Motivation: Why The Berlin Assignment came to be written
The reasons behind my writing this novel go back many years, all the way to when I first traveled to Berlin in September 1971. Earlier that year during the spring university break I went on a skiing holiday to Austria and met there my future wife, Regina, who was living in Berlin. She was born there and was studying at the Free University. I was a student at Oxford, not too far away, and we agreed I would visit her in Berlin.
During the week in Berlin that September I began to absorb the reality of the Cold War in a way that I could not do in other place. The Wall by then had been up for a decade, and no matter where you went, inevitably you would run into it. It was a strange wall, unlike most others. This one wasn't built to keep aliens from entering. This one went up to prevent East German citizens from leaving. But there was much more to West Berlin than the Wall. It was a very congenial island of freedom surrounded by a very menacing regime. I visited East Berlin as well, a forbidding place where one sensed one's rights were suspended, going in and coming back out through Checkpoint Charlie.
I began to work hard at improving my German after that visit and went back to Berlin regularly to visit Regina. Through her family and university friends I acquired more and more insight in the nature of that divided city and listened to endless west-east anecdotes, many being stories of escape. In West Berlin you were always meeting someone who had gone through the terrifying experience of being smuggled out of East Germany after payment to organizations you were never sure you could trust.
In 1974 I joined the Canadian Department of External Affairs and married Regina one year later - in West Berlin. Our foreign service life began. Because my German had been steadily improving to the point where I was fairly fluent, we were posted to the embassy in Bonn in 1983. For the next years I studied and prepared diplomatic reports on West Germany and got to know its ways and culture well. As a family we continued to spend holidays regularly in West Berlin, driving there through the special autobahn corridors which people transiting East Germany had to use. Even though the Cold War was easing after Willy Brandt, East Germany continued to give a feeling of being a totalitarian and, from a human rights perspective, a horribly unpredictable place.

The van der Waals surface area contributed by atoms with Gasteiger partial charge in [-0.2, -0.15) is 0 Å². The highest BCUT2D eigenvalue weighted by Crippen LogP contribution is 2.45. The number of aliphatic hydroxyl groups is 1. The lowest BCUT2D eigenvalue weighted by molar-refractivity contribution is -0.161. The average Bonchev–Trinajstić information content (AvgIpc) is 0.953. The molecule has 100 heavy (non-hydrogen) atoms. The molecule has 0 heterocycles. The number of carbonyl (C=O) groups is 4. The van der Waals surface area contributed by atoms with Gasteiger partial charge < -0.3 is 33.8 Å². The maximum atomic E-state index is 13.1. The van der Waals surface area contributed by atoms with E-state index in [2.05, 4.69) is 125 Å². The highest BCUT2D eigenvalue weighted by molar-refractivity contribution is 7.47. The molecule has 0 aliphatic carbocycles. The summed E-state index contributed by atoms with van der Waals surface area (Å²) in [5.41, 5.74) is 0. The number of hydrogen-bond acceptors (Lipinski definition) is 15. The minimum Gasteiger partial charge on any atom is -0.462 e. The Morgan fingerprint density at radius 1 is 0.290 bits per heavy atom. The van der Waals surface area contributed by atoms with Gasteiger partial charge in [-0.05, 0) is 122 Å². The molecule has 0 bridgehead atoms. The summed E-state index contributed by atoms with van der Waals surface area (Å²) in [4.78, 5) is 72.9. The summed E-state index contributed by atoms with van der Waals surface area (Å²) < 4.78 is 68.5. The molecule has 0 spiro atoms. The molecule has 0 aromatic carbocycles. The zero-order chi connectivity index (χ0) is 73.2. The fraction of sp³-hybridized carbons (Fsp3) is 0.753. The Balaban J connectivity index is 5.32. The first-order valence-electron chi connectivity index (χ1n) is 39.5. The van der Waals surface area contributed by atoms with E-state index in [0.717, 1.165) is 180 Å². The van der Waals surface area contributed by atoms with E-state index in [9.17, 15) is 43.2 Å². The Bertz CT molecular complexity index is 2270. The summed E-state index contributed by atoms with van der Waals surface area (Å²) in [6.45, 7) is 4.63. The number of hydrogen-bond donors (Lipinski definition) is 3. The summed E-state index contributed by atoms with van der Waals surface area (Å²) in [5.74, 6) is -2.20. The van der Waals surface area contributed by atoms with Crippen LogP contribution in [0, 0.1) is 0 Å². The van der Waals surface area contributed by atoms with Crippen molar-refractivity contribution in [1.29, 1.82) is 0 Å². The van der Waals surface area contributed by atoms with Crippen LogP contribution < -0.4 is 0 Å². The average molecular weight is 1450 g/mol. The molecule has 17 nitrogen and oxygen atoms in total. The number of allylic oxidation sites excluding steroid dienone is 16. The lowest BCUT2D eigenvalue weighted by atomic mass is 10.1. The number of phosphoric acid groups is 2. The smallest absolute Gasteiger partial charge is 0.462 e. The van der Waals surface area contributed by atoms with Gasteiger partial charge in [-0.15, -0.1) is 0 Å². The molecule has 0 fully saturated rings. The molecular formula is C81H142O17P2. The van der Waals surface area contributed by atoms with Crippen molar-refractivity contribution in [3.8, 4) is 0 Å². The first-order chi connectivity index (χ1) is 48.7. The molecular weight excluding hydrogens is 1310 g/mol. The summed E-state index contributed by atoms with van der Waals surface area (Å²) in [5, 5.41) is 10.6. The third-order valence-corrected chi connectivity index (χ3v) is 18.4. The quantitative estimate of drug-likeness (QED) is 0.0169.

In 1989 the Wall came down. In 1992 I was named Consul General in Berlin, my territory being all of former East Germany. By 1992 the gloss had come off Germany's reunification. The economy (and the mood) in East Germany was dismal. This was a society in shock. Reunification took place on the basis of utopian hopes and promises and it was clear it would be a long time before all that would be realized. In the short term, many East German sensed they had lost much, that a kind of western steamroller was flattening them.
In Berlin, the process of re-creating a single city was especially difficult. The divisions of nearly fifty years, almost forty of them by a wall, went deep. The city's physical infrastructure had to be completely overhauled. The social, cultural, economic, artistic, educational and political differences between the two halves required just as much attention. But there was optimism too, a real sense that Berlin could become as important in Europe and as vibrant to the people living or visiting there as it had been in the late 19th and early 20th centuries. There was just this slight matter of getting over one hundred years of history which had served the city badly.